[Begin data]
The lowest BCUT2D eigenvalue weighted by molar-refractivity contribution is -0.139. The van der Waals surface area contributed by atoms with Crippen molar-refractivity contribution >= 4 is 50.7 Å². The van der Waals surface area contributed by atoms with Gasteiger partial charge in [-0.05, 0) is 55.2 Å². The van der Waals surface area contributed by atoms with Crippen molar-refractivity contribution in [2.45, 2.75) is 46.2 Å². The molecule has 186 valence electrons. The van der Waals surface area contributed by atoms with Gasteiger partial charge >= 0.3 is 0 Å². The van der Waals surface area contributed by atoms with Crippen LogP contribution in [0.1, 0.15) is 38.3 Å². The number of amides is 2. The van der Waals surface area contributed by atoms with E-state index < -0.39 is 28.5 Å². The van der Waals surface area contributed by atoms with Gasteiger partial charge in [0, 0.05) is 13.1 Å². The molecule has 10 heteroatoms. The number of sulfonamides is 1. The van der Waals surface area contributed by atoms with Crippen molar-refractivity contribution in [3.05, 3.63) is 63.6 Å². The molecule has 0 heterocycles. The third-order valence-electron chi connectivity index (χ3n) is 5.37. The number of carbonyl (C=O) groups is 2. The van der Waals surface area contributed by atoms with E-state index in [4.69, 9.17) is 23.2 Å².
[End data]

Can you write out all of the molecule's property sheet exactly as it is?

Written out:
The lowest BCUT2D eigenvalue weighted by molar-refractivity contribution is -0.139. The van der Waals surface area contributed by atoms with Crippen molar-refractivity contribution >= 4 is 50.7 Å². The van der Waals surface area contributed by atoms with Gasteiger partial charge in [-0.05, 0) is 55.2 Å². The van der Waals surface area contributed by atoms with Crippen molar-refractivity contribution in [2.45, 2.75) is 46.2 Å². The molecule has 186 valence electrons. The van der Waals surface area contributed by atoms with Gasteiger partial charge >= 0.3 is 0 Å². The van der Waals surface area contributed by atoms with Crippen LogP contribution in [0.1, 0.15) is 38.3 Å². The number of amides is 2. The van der Waals surface area contributed by atoms with E-state index < -0.39 is 28.5 Å². The van der Waals surface area contributed by atoms with Gasteiger partial charge in [0, 0.05) is 13.1 Å². The molecule has 10 heteroatoms. The number of sulfonamides is 1. The van der Waals surface area contributed by atoms with Crippen molar-refractivity contribution in [3.05, 3.63) is 63.6 Å². The molecule has 0 heterocycles. The third-order valence-electron chi connectivity index (χ3n) is 5.37. The number of carbonyl (C=O) groups is 2. The van der Waals surface area contributed by atoms with E-state index in [4.69, 9.17) is 23.2 Å².